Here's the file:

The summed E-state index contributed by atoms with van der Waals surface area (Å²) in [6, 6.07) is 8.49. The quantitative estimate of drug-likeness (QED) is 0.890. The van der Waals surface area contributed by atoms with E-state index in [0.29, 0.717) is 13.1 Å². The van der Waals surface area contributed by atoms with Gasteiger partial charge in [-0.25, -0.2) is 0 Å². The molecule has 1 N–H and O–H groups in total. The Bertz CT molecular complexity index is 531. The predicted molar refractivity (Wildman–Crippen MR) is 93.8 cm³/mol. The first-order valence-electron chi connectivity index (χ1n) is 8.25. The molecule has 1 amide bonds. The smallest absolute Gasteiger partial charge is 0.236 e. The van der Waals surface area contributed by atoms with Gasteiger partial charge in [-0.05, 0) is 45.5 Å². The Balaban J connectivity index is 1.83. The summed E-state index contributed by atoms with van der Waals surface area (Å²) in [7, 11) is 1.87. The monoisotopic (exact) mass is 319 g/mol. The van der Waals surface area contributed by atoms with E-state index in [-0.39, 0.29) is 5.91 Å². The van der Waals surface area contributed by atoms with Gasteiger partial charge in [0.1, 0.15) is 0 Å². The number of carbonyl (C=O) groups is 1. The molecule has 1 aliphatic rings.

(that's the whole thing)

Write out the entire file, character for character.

The summed E-state index contributed by atoms with van der Waals surface area (Å²) in [6, 6.07) is 8.49. The quantitative estimate of drug-likeness (QED) is 0.890. The van der Waals surface area contributed by atoms with E-state index in [0.29, 0.717) is 13.1 Å². The van der Waals surface area contributed by atoms with Gasteiger partial charge in [-0.25, -0.2) is 0 Å². The molecule has 1 N–H and O–H groups in total. The Bertz CT molecular complexity index is 531. The predicted molar refractivity (Wildman–Crippen MR) is 93.8 cm³/mol. The first-order valence-electron chi connectivity index (χ1n) is 8.25. The molecule has 1 amide bonds. The smallest absolute Gasteiger partial charge is 0.236 e. The van der Waals surface area contributed by atoms with Gasteiger partial charge in [-0.05, 0) is 45.5 Å². The Balaban J connectivity index is 1.83. The summed E-state index contributed by atoms with van der Waals surface area (Å²) in [7, 11) is 1.87. The monoisotopic (exact) mass is 319 g/mol. The van der Waals surface area contributed by atoms with E-state index in [-0.39, 0.29) is 5.91 Å². The van der Waals surface area contributed by atoms with Gasteiger partial charge in [0.1, 0.15) is 0 Å². The number of carbonyl (C=O) groups is 1. The molecule has 1 aliphatic rings.